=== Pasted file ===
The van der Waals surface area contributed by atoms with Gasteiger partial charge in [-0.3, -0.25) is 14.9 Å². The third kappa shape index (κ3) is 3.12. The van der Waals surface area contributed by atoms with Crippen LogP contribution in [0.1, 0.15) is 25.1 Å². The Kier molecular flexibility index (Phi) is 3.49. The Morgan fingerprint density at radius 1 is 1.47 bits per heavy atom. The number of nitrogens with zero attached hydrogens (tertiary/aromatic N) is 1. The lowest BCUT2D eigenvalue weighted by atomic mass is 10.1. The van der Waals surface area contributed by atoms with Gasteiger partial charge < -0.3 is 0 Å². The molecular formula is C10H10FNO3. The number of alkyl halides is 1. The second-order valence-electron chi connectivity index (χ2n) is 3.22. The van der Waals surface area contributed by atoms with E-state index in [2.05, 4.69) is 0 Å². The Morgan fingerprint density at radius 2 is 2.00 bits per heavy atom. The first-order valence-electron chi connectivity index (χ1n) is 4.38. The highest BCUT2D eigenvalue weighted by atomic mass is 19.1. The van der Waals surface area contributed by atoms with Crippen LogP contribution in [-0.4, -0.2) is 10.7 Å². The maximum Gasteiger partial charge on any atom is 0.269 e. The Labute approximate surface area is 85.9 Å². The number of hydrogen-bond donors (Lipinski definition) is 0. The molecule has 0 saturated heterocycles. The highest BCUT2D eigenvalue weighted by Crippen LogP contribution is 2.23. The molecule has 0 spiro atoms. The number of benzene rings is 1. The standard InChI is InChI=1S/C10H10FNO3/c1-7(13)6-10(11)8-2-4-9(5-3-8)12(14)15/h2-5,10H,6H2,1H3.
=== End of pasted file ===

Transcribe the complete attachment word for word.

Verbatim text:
The van der Waals surface area contributed by atoms with Gasteiger partial charge in [-0.3, -0.25) is 14.9 Å². The third kappa shape index (κ3) is 3.12. The van der Waals surface area contributed by atoms with Crippen LogP contribution in [0.1, 0.15) is 25.1 Å². The Kier molecular flexibility index (Phi) is 3.49. The Morgan fingerprint density at radius 1 is 1.47 bits per heavy atom. The number of nitrogens with zero attached hydrogens (tertiary/aromatic N) is 1. The lowest BCUT2D eigenvalue weighted by atomic mass is 10.1. The van der Waals surface area contributed by atoms with Gasteiger partial charge < -0.3 is 0 Å². The molecular formula is C10H10FNO3. The number of alkyl halides is 1. The second-order valence-electron chi connectivity index (χ2n) is 3.22. The van der Waals surface area contributed by atoms with E-state index in [2.05, 4.69) is 0 Å². The Morgan fingerprint density at radius 2 is 2.00 bits per heavy atom. The first-order valence-electron chi connectivity index (χ1n) is 4.38. The highest BCUT2D eigenvalue weighted by atomic mass is 19.1. The van der Waals surface area contributed by atoms with Crippen LogP contribution in [-0.4, -0.2) is 10.7 Å². The maximum Gasteiger partial charge on any atom is 0.269 e. The Labute approximate surface area is 85.9 Å². The number of hydrogen-bond donors (Lipinski definition) is 0. The molecule has 0 saturated heterocycles. The highest BCUT2D eigenvalue weighted by Crippen LogP contribution is 2.23. The molecule has 0 spiro atoms. The number of benzene rings is 1. The standard InChI is InChI=1S/C10H10FNO3/c1-7(13)6-10(11)8-2-4-9(5-3-8)12(14)15/h2-5,10H,6H2,1H3.